‘We’re talking about the park’, he says to her.

‘Ah, and did you mention the horses?’ she asks.

The boy doesn’t respond, he folds the blanket into a recycled plastic bag, gently pushes his hand through the crook of her elbow and walks out, almost leading her, through the aisles of other people’s junk and towards the door. Before they reach she stops to look at a scarf on the hat stand, not silk but familiar in touch. She draws her hand along it, the fabric running between her fingers. She turns towards Judith’s mum and says, not looking at her but beyond into the jewellery cabinet they keep behind the counter, ‘I want to be like one of those who ride through the night with the wild horses, with torches, which, like loosened hair…’ But before she can finish, the boy grabs her and pulls her through the opened door.

Judith’s mum knows the lines. She also knows there are no horses in the parkland, her house backs on to it. Wallabies pass through in the heat of the summer and there’s the regular mob of ‘roos ranging around, stopping to lie in the shade, keeping the grass down. It’s big and unmanaged, with a large stretch at the back, far from Judith’s house, where bushland’s left to grow like it used to before sheep and cattle came and needed neat paddocks of pasture. There’s branches fallen and not collected for timber, ground cover thick under tree canopy. The native grasses make a soft yellow blanket in the summer, like butter-coloured mohair that the cat’s scratched at, pulling on the threads.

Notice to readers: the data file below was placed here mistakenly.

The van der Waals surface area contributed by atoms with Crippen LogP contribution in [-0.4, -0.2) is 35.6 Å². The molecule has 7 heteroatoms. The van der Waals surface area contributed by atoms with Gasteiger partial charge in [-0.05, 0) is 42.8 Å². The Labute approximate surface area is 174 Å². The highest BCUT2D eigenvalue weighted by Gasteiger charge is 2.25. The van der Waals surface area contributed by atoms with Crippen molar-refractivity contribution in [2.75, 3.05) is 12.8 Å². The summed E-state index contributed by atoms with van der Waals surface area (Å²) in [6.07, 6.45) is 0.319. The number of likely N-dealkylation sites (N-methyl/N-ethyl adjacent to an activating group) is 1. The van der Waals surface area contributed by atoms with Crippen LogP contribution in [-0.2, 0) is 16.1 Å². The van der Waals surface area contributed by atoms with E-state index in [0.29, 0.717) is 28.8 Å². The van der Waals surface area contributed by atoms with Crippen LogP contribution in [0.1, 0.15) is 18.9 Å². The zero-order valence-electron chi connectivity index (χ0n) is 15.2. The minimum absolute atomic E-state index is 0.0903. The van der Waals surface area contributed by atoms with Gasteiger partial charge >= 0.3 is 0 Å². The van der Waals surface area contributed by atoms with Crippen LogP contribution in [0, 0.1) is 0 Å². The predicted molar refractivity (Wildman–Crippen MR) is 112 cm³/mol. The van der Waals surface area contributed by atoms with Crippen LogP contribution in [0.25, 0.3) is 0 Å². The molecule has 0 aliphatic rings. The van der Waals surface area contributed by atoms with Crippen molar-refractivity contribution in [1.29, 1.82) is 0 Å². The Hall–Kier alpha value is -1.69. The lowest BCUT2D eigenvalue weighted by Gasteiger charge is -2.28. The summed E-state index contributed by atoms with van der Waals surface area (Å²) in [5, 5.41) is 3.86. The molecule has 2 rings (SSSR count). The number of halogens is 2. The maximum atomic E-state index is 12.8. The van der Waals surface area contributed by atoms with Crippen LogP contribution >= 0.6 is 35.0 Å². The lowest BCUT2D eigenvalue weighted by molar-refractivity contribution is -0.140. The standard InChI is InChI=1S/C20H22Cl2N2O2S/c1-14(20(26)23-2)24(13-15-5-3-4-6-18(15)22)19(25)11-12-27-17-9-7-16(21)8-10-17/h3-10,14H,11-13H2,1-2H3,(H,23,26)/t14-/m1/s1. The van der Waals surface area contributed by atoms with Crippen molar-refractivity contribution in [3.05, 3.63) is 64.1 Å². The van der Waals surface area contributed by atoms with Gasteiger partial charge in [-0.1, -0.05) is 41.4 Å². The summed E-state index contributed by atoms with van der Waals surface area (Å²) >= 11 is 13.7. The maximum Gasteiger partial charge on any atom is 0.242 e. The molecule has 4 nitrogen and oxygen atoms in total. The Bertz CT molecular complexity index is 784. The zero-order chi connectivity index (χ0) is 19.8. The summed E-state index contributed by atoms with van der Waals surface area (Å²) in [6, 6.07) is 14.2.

She watches the two of them cross the road and linger outside the Betta Electrical shop. A line of traffic is backed up at the roundabout. When it passes, the couple are no longer there. Judith’s mum walks to the front window, peers up and down the road, but can’t see them.

That night she finds her copy of the collected poetry of Rainer Maria Rilke and flicks through the dog-eared pages to ‘The Boy’. It begins almost as the girl from the flats narrated – she could be forgiven the old, awkward language, Judith’s mum thought. The ending, though, she had forgotten. She reads it out loud.

And one at my side blasts us apace

with his trumpet, which shines and screams out,

and blasts us a black solitude

we race through like an instant dream:

behind us the houses fall on their knees,

the streets slope back away from us,

the squares try to escape us: we take them,

and our horses sweep down like rain.

‘What’s that mum?’ Judith asks, coming into the kitchen for a glass of water.

‘It’s a poem one of the youths from the flats reminded me of.’

‘They know poetry?’

‘They probably know a lot of things’, Judith’s mum says, closing the book and placing it back on the shelf. ‘Do you want to come for a walk?’ she asks her daughter. Judith looks down at her nightie with a bemused smirk on her face. ‘It’ll be fine hon, I’m dressed the same, just grab your boots.’

They go out the back door, through the garden, where there’s no more sound of rabbits, and out the back fence to the parkland. It’s still and quiet, a night with enough moon to allow them to walk without tripping. They’re like low clouds in their nightdresses, white like leghorn eggs, heavy boots to weigh them down. Judith’s mum leads her daughter out to the far stretch.

‘Where we going, mum?’ she asks.

‘I’m looking for something’.

There’s an old shearing shed, not a large one, with a wild pear tree growing through the lean-to roof. Somehow the corrugated iron succumbed to its force and opened up to the branches. Judith’s mum has always known it was there, hidden out in the back corner, amongst the regenerating bushland.